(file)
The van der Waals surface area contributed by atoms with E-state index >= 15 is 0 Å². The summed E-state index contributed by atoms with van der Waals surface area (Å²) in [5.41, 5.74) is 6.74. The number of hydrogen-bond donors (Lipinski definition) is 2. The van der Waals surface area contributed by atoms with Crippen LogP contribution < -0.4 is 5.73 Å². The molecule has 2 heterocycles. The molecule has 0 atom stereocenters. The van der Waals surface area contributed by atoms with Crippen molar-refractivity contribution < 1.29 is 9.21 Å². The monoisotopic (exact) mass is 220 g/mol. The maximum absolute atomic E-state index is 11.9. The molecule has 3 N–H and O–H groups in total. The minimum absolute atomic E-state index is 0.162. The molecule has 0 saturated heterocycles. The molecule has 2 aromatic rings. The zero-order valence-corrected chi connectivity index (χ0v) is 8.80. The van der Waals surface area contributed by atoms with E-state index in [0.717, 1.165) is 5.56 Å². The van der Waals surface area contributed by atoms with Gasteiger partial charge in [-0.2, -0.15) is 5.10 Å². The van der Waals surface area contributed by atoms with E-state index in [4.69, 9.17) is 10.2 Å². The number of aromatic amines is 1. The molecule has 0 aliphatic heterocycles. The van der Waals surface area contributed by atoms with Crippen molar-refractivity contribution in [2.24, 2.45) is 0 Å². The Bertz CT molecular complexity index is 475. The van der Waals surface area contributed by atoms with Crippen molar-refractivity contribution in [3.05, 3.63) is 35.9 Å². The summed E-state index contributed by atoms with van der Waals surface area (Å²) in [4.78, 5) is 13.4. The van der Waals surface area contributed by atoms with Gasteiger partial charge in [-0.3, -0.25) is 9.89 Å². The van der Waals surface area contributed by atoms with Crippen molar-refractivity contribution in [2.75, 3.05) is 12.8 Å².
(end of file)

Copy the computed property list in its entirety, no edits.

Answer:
The van der Waals surface area contributed by atoms with E-state index >= 15 is 0 Å². The summed E-state index contributed by atoms with van der Waals surface area (Å²) in [5.41, 5.74) is 6.74. The number of hydrogen-bond donors (Lipinski definition) is 2. The van der Waals surface area contributed by atoms with Crippen LogP contribution < -0.4 is 5.73 Å². The molecule has 2 heterocycles. The molecule has 0 atom stereocenters. The van der Waals surface area contributed by atoms with Crippen molar-refractivity contribution < 1.29 is 9.21 Å². The monoisotopic (exact) mass is 220 g/mol. The maximum absolute atomic E-state index is 11.9. The molecule has 3 N–H and O–H groups in total. The minimum absolute atomic E-state index is 0.162. The molecule has 0 saturated heterocycles. The molecule has 2 aromatic rings. The zero-order valence-corrected chi connectivity index (χ0v) is 8.80. The van der Waals surface area contributed by atoms with E-state index in [0.717, 1.165) is 5.56 Å². The van der Waals surface area contributed by atoms with Gasteiger partial charge in [-0.2, -0.15) is 5.10 Å². The van der Waals surface area contributed by atoms with E-state index in [4.69, 9.17) is 10.2 Å². The number of aromatic amines is 1. The molecule has 0 aliphatic heterocycles. The van der Waals surface area contributed by atoms with Crippen molar-refractivity contribution in [2.24, 2.45) is 0 Å². The Bertz CT molecular complexity index is 475. The van der Waals surface area contributed by atoms with Crippen molar-refractivity contribution in [3.05, 3.63) is 35.9 Å². The summed E-state index contributed by atoms with van der Waals surface area (Å²) in [4.78, 5) is 13.4. The van der Waals surface area contributed by atoms with Gasteiger partial charge in [-0.3, -0.25) is 9.89 Å². The van der Waals surface area contributed by atoms with Crippen molar-refractivity contribution in [2.75, 3.05) is 12.8 Å².